Enda Kenny has said his aim is to win a second term as Taoiseach after clearing up the "unholy mess" his Government inherited from its predecessor.
Mr Kenny made the remarks to Bloomberg News after he was asked about suggestions that he could succeed European Commission President José Manuel Barroso or European Union President Herman Van Rompuy.
Speaking at the World Economic Forum in the Swiss resort of Davos, he said that the country's debt was still "very high" and the country was in need of "continued assistance", referring to the Government's continued push to have Europe cover some of the cost of the bailout.
"We happened to be one of the first over the edge," he said. "The mechanisms that are available now weren't available then."
Mr Kenny also said he hoped that Britain would remain a "central part" of the European Union, despite British Prime Minister David Cameron's attempts to renegotiate its relationship with the union.
"The European Union would be much weaker without Britain," he said. "It’s complex for Britain. One party wants out, another party sets a position that's unclear."
Mr Kenny held a number of meetings on the margins of the World Economic Forum this morning.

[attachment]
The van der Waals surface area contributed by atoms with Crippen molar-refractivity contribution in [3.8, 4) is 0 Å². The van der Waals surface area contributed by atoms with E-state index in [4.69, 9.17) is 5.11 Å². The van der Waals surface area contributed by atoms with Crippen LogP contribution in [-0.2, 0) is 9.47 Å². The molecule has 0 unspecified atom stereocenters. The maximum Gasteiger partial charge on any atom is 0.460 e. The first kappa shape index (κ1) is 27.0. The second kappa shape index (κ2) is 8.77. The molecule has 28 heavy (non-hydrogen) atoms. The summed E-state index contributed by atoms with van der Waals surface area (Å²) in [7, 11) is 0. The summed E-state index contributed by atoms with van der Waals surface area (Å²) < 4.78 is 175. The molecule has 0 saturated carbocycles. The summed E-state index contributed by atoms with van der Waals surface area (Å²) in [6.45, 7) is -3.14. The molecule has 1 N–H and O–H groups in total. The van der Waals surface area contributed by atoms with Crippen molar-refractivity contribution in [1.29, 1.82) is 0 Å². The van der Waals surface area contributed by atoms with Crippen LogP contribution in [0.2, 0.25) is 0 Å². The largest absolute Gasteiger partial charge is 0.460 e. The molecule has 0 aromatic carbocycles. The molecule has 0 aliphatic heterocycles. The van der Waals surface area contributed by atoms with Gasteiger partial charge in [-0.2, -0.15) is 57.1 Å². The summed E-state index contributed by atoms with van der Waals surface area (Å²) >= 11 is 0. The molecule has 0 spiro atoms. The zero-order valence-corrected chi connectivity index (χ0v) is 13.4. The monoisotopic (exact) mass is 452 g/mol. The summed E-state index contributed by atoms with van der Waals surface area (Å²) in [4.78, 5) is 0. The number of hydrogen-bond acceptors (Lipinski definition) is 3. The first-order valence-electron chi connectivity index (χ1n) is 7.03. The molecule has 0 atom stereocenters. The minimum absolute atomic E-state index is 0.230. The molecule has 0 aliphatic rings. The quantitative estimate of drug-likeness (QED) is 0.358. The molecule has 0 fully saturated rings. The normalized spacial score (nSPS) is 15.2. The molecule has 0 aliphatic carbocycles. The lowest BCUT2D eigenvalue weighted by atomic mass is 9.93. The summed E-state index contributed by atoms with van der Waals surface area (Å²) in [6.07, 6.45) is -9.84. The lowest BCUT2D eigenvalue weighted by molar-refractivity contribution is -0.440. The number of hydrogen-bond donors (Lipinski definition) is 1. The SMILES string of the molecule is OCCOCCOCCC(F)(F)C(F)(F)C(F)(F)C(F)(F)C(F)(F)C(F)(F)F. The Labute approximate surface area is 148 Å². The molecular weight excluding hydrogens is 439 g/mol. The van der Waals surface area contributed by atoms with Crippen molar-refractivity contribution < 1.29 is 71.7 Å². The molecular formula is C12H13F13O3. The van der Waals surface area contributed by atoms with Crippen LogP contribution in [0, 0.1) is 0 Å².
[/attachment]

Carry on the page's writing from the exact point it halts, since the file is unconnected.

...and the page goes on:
He met US Treasury Secretary Jacob Lew, followed by bilateral meetings with NYSE Euronext Chief Executive Duncan Niederauer and Daniel L Doctoroff, the president and CEO of Bloomberg.
Mr Kenny also briefly met ECB President Mario Draghi.
Meanwhile, a Government spokesman said Chief Operating Officer of Facebook Sheryl Sandberg singled out Ireland as the only country with all the necessary elements required for economic growth.
According to the spokesman, Ms Sandberg said a flexible skilled labour pool among other prerequisites were necessary if other European countries were to grow out of the crisis.
She was speaking at a lunch attended by Mr Kenny in Davos.
The event, hosted by the Norwegian foreign minister, was also attended by the UN Secretary General Ban Ki-moon, the head of the OECD Angel Gurria and the billionaire financier and economist George Soros.